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Bay Area drove state population growth in 2012

Original post made on May 2, 2013

The Bay Area led the charge in California's massive population increase last year, particularly Santa Clara County, which ended up being state's fastest growing county, according to a report by the Department of Finance.

Read the full story here Web Link posted Thursday, May 2, 2013, 9:46 AM

Comments (3)

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Posted by Resident
a resident of Another Palo Alto neighborhood
on May 2, 2013 at 10:46 am

This is interesting. Jobs and residents increase, but there is no mention of how schools are coping with the influx of population.

K - 12 education is one aspect. In many areas of the Bay Area schools are closing because of declining enrollments. That is not the case in Palo Alto or our environs. Where are all the children of this increased population going to be educated?

The bigger problem is college level education. Our UCs are educating out of state residents and overseas residents due to the higher fees paid. These college grads are remaining here, taking the jobs (often needing H1 visas) because local employers are interested only in UC educated employees. Therefore partially adding to the population growth. Our own high school grads cannot get into the UCs because with more and more high school grads and less and less space for California residents they are not able to get into our own UCs.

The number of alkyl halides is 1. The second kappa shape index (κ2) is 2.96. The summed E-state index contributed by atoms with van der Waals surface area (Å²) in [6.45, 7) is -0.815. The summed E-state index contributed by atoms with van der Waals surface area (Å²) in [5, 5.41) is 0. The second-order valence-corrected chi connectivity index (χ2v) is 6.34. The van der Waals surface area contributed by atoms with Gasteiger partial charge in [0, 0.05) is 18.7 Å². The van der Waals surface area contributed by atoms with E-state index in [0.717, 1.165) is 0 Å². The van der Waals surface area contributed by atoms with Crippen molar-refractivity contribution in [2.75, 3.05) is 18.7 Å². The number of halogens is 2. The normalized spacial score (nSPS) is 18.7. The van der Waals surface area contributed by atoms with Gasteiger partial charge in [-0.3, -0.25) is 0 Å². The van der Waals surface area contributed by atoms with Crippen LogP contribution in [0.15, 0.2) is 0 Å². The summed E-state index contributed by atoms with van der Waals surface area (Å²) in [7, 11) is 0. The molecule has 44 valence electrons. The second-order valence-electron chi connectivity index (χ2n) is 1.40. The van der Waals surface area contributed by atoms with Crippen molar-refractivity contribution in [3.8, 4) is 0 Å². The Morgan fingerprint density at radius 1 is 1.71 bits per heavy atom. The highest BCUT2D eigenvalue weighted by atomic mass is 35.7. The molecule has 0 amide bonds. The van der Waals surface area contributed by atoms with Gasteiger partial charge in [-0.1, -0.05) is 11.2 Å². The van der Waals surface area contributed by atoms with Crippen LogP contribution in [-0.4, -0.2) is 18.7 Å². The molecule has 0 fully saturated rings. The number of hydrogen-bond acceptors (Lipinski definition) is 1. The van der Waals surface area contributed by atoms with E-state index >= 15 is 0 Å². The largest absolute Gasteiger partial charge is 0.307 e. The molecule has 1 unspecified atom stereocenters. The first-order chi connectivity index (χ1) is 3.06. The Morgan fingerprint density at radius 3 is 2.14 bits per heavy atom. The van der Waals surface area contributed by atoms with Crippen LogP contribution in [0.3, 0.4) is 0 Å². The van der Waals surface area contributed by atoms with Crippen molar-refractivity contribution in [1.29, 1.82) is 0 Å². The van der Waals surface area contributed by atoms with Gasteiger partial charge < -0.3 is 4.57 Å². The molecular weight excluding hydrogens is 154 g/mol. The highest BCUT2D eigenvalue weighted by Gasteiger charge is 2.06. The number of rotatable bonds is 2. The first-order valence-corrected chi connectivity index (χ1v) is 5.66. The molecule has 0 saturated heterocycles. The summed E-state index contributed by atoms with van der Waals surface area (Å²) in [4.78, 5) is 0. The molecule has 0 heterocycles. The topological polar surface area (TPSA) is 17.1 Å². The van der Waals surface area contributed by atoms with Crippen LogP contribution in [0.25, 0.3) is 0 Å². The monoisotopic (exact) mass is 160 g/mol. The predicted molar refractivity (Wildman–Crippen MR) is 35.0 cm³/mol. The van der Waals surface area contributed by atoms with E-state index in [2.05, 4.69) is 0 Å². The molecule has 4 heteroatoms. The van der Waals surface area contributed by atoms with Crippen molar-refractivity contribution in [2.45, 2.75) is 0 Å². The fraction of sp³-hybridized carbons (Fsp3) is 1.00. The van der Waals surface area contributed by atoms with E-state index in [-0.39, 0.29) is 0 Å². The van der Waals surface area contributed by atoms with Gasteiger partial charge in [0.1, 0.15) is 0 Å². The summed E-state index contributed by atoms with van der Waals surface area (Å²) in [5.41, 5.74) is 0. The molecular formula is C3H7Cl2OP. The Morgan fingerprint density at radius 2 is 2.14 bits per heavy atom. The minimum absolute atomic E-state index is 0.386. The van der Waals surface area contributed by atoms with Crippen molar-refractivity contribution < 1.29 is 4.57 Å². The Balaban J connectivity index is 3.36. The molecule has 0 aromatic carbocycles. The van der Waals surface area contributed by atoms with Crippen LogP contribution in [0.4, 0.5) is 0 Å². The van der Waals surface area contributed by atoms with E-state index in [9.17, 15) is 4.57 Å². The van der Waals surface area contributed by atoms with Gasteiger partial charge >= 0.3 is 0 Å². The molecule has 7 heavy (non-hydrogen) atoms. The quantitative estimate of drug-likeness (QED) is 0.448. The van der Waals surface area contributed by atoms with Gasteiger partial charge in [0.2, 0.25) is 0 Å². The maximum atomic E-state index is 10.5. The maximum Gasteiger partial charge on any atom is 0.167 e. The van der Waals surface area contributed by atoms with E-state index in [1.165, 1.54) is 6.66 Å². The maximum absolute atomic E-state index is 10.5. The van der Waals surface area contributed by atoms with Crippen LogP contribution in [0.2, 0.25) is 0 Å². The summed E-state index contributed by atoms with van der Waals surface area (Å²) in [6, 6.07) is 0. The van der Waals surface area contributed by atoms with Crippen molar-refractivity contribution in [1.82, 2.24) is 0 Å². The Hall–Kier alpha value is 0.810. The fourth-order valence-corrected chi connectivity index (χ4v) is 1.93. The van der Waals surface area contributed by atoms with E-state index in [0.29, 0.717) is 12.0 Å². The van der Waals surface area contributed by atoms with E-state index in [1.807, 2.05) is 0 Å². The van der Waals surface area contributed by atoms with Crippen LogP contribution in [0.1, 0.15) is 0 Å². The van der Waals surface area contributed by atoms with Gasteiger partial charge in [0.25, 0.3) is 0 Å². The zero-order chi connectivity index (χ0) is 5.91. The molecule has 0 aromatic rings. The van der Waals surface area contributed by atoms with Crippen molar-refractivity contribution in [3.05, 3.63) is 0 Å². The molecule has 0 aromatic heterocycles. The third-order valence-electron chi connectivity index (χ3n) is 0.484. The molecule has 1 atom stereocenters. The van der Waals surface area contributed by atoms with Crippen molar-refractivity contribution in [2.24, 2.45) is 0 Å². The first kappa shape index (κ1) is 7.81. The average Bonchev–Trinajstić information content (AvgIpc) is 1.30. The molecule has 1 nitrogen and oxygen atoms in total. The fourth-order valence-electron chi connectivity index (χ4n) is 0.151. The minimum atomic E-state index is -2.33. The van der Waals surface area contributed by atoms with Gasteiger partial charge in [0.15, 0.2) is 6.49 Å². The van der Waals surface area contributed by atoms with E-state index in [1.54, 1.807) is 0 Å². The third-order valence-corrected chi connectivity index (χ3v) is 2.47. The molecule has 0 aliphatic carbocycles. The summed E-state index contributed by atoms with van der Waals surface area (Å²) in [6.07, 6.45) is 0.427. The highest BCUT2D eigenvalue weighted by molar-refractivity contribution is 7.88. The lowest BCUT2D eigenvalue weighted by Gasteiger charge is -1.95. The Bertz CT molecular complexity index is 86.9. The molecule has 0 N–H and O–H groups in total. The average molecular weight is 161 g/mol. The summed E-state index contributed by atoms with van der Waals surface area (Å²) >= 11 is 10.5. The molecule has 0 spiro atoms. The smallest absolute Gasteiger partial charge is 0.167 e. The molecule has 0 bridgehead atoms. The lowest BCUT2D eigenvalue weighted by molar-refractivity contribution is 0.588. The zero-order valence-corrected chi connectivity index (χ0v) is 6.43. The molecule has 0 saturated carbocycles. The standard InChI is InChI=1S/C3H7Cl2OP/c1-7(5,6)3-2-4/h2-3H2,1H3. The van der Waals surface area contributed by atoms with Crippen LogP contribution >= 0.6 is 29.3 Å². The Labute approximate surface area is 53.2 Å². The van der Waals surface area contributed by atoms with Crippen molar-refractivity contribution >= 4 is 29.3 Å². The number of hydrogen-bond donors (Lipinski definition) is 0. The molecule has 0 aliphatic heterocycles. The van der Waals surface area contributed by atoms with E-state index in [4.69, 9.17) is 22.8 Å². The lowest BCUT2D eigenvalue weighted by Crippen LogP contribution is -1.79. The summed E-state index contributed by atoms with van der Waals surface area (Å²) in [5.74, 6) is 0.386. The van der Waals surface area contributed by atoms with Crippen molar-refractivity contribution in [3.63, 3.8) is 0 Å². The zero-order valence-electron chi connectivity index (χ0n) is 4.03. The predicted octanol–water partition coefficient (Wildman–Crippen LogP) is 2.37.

Does anyone realise that we are educating outside residents who want to remain here and our own kids are not getting decent 3rd level educations?

Someone really needs to look at the big picture here.


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Posted by Resident
a resident of Another Palo Alto neighborhood
on May 3, 2013 at 7:32 am

Here's a thread which shows the difficulties Web Link


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Posted by Resident
a resident of Another Palo Alto neighborhood
on May 3, 2013 at 7:40 am

Mark Zuckerberg and a group of similar minded people has formed a group to lobby for more ease in getting H1 visas granted for highly educated engineers. These engineers are being educated here, in our UCs. They are getting into our UCs, not because they are more talented than our students, but because the UCs don't want Californian residents who pay less fees.

This is what is happening to education in California. We are educating people who are taking away homegrown jobs.

The Weekly should do an in depth study about our high school students, their prospects for education and high tech jobs in their future. This is a big problem and the media are not taking any notice.


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